Over the years they’ve evolved his sound, releasing hits over hits as well as touring around the world with performances at Tomorrowland, Miami and more. Because of their last tune ‘Now Or Never’, released last Friday, we have decided to reach them out for an in-depth interview.[/vc_column_text][/vc_column][/vc_row][vc_row][vc_column css=”.vc_custom_1553006938494{background-color: #ededed !important;}”][vc_toggle title=”Hi guys, it’s a pleasure to have a chat with you; let’s start talking about yourself. When and why have you started producing music?” open=”true”]Vance: I started producing music a long time ago now, at the age of 13 or so. I starting playing piano at the age of 3, taking piano lessons and very much focussing on a strict classical music education, so my whole idea of music was based on the classical world. I had a friend at school whose brother was a DJ, so my friend would bring mixtapes to school, and once I heard dance music my mind was basically blown, I had no idea how any of those sounds were created or how the mixtapes were put together so seamlessly, so I was pretty much instantly obsessed and wanted to learn everything about it – how to DJ, how to produce dance music, everything – and I basically haven’t stopped since then.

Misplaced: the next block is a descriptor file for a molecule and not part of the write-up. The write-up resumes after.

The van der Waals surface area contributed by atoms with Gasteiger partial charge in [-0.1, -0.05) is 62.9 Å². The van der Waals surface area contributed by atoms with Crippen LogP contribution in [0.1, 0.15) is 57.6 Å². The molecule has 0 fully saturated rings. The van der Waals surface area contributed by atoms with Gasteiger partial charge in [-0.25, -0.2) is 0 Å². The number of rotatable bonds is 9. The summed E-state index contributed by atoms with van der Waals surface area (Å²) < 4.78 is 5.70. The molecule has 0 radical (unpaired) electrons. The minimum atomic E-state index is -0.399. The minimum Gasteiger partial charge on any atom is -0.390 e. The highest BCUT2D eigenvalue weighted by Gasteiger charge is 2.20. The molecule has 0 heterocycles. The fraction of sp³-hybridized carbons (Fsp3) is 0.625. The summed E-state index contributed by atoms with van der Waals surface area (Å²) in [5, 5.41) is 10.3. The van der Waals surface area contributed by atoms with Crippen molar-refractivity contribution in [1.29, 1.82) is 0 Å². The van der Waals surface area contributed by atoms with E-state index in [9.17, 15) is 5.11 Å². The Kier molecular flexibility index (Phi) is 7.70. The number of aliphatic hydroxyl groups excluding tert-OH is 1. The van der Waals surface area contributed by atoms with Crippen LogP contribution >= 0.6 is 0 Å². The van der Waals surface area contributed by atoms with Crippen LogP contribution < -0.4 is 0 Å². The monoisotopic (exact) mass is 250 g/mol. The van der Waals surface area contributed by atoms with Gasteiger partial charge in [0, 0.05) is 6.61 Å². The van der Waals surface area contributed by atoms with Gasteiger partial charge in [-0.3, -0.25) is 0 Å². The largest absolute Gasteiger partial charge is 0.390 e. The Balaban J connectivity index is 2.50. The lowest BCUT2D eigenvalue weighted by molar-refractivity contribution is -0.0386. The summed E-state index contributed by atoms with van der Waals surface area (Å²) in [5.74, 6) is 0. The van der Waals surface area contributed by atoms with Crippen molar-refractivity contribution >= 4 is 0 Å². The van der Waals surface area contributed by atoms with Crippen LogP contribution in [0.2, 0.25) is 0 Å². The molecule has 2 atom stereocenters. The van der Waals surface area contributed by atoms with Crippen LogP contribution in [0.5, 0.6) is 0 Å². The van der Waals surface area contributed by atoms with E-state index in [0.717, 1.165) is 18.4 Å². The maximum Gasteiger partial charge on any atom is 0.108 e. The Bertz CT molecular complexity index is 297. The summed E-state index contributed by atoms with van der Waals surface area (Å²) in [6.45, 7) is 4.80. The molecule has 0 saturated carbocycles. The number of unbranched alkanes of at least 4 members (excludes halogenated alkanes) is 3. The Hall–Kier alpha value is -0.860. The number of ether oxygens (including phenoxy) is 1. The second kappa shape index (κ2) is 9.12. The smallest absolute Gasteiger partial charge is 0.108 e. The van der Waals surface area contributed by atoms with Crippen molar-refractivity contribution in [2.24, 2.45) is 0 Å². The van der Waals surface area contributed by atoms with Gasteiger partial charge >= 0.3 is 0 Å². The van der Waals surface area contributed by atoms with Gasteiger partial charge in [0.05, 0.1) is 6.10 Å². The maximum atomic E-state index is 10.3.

Mikah: I’ve been playing drums all my life and was really into heavy rock music during my teen angst years. When I was around 16-17 years old, a friend of mine took me to an underground rave party and the whole experience blew my mind. Musically, It was so different from anything I had heard previously and there was also this feeling of togetherness in the crowd. As cheesy as it sounds, I really felt like there was a sense of love and unity among us all. I was instantly hooked! The very next week I sold my drum kit and bought two turntables and a mixer and spent many sleepless nights trying to learn this new craft I had absolutely no idea about. Once I felt like I was competent enough I started playing out in local clubs and then the next obsession came along – I wanted to learn how to make the music I played out in clubs. So I saved up enough money to buy a computer and again spent many sleepless nights trying to work out how to make dance music. 10 years later I still spend many sleepless night trying to make decent dance music!